Prime Minister Scott Morrison entered this election campaign with a not insignificant cloud hanging over his character – specifically his honesty.
At his first official campaign press conference on Sunday, Mr Morrison did not disabuse voters of any doubts.
The Prime Minister was accused of double-dealing on a question about the fate of a minister caught up in a particularly ignoble moment for the government: The wave of allegations of sexual misconduct that rocked the 46th Parliament.
The last most voters knew of it, Alan Tudge was very much the former Education Minister.
Mr Tudge left little doubt that he had resigned in early March, after a review into his relationship with former adviser Rachelle Miller was handed down.
The MP denied Ms Miller’s characterisation of an affair between them as “abusive” but acknowledged it happened; she was also found to have been promoted while the two were involved together even though no finding that Mr Tudge had breached ministerial standards was made.
“Today he has informed me that in the interests of his family and his own wellbeing and in order to focus on his re-election as the Member for Aston he is not seeking to return to the front bench, and I support his decision,” Mr Morrison said on March 4.
Mr Tudge’s Parliament House CV lists his time on the front bench as ending that same day.
Just weeks earlier, Mr Morrison denied a well-sourced Ten Network report that he was preparing to sack Mr Tudge, whose ministerial title was said to have been erased from outside his office. He had stood down from the Cabinet last December, pending the outcome of the review.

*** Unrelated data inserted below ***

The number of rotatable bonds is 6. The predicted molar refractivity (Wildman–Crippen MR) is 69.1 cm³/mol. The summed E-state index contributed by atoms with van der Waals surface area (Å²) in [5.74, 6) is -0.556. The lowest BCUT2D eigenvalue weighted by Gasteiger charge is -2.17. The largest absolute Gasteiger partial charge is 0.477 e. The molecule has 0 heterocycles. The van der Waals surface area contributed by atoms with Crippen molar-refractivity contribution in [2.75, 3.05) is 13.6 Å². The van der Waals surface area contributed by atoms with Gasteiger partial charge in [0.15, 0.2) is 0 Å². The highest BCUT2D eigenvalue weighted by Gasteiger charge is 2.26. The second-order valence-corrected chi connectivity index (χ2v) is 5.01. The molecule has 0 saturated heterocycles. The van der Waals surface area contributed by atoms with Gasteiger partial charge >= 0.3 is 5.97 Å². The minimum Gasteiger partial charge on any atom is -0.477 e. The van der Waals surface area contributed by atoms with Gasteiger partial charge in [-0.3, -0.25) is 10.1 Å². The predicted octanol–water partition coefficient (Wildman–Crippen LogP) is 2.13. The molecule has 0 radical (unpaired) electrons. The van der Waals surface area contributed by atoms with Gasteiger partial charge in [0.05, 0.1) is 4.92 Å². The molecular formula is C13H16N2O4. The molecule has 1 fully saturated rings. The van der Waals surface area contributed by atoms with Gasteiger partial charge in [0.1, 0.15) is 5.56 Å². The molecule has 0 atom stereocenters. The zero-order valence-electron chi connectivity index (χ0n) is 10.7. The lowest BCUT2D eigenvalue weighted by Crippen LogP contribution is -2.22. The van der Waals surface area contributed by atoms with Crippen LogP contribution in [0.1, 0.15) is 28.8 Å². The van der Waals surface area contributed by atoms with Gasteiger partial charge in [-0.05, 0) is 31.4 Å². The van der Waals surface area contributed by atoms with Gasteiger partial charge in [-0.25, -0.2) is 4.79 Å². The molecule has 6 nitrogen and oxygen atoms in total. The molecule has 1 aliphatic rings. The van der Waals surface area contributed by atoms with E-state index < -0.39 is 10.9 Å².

But on Sunday, Mr Tudge was confirmed as having a new lease on life when Mr Morrison was asked a curly question about his place in cabinet should he win re-election.
“Alan Tudge is still in my cabinet,” Mr Morrison said, to some bafflement.
To be fair to the government it has been running this confusing line for more than a week.
Government Services Minister Linda Reynolds said as much during an April Fool’s Day appearance before a Senate estimates inquiry, insisting that he was merely “on leave”.
“He is certainly still the minister,” she said.
But Senator Reynolds ducked a question about whether Mr Tudge was still drawing his ministerial salary, referring the question to the Department of Prime Minister and Cabinet.
Contrary to the minister’s testimony, however, the department was on Sunday unable to assist The New Daily with inquiries about Mr Tudge’s remuneration.
Labor’s Anthony Albanese also found time to mention Mr Tudge during his opening remarks of the campaign.
“Chaos,” the Opposition Leader said.
“Even when people step aside, they’ve still got the job.”
The Prime Minister told SBS on Sunday that Mr Tudge’s standing down was only a temporary decision.
“He [Alan Tudge] stood aside up until the next election – and I’m taking my whole team forward to the next election,” he said.